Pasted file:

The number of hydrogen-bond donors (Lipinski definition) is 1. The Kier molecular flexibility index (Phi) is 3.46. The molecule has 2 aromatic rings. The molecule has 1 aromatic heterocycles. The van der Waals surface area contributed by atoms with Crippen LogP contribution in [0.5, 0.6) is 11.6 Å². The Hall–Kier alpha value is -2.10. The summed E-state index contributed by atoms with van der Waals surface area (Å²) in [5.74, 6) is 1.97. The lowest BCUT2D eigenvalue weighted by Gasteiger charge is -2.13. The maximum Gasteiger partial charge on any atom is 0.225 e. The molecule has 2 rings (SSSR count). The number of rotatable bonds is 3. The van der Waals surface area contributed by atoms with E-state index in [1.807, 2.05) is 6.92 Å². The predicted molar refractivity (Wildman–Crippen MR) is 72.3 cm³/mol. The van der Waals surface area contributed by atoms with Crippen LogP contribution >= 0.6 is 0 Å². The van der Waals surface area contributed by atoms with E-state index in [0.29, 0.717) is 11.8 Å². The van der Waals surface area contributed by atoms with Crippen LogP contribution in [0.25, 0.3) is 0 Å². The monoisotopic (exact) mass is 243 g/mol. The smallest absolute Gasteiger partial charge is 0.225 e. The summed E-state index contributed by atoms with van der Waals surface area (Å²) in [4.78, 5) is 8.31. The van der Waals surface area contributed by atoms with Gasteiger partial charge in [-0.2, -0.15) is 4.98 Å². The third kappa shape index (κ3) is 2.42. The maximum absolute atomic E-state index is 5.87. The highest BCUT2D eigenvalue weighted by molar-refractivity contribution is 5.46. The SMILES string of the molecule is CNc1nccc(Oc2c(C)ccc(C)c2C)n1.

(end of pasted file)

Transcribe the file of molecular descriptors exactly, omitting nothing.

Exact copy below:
The number of hydrogen-bond donors (Lipinski definition) is 1. The Kier molecular flexibility index (Phi) is 3.46. The molecule has 2 aromatic rings. The molecule has 1 aromatic heterocycles. The van der Waals surface area contributed by atoms with Crippen LogP contribution in [0.5, 0.6) is 11.6 Å². The Hall–Kier alpha value is -2.10. The summed E-state index contributed by atoms with van der Waals surface area (Å²) in [5.74, 6) is 1.97. The lowest BCUT2D eigenvalue weighted by Gasteiger charge is -2.13. The maximum Gasteiger partial charge on any atom is 0.225 e. The molecule has 2 rings (SSSR count). The number of rotatable bonds is 3. The van der Waals surface area contributed by atoms with E-state index in [1.807, 2.05) is 6.92 Å². The predicted molar refractivity (Wildman–Crippen MR) is 72.3 cm³/mol. The van der Waals surface area contributed by atoms with Crippen LogP contribution >= 0.6 is 0 Å². The van der Waals surface area contributed by atoms with E-state index in [0.29, 0.717) is 11.8 Å². The van der Waals surface area contributed by atoms with Crippen LogP contribution in [0.25, 0.3) is 0 Å². The monoisotopic (exact) mass is 243 g/mol. The smallest absolute Gasteiger partial charge is 0.225 e. The summed E-state index contributed by atoms with van der Waals surface area (Å²) in [4.78, 5) is 8.31. The van der Waals surface area contributed by atoms with Gasteiger partial charge in [-0.2, -0.15) is 4.98 Å². The third kappa shape index (κ3) is 2.42. The maximum absolute atomic E-state index is 5.87. The highest BCUT2D eigenvalue weighted by molar-refractivity contribution is 5.46. The SMILES string of the molecule is CNc1nccc(Oc2c(C)ccc(C)c2C)n1.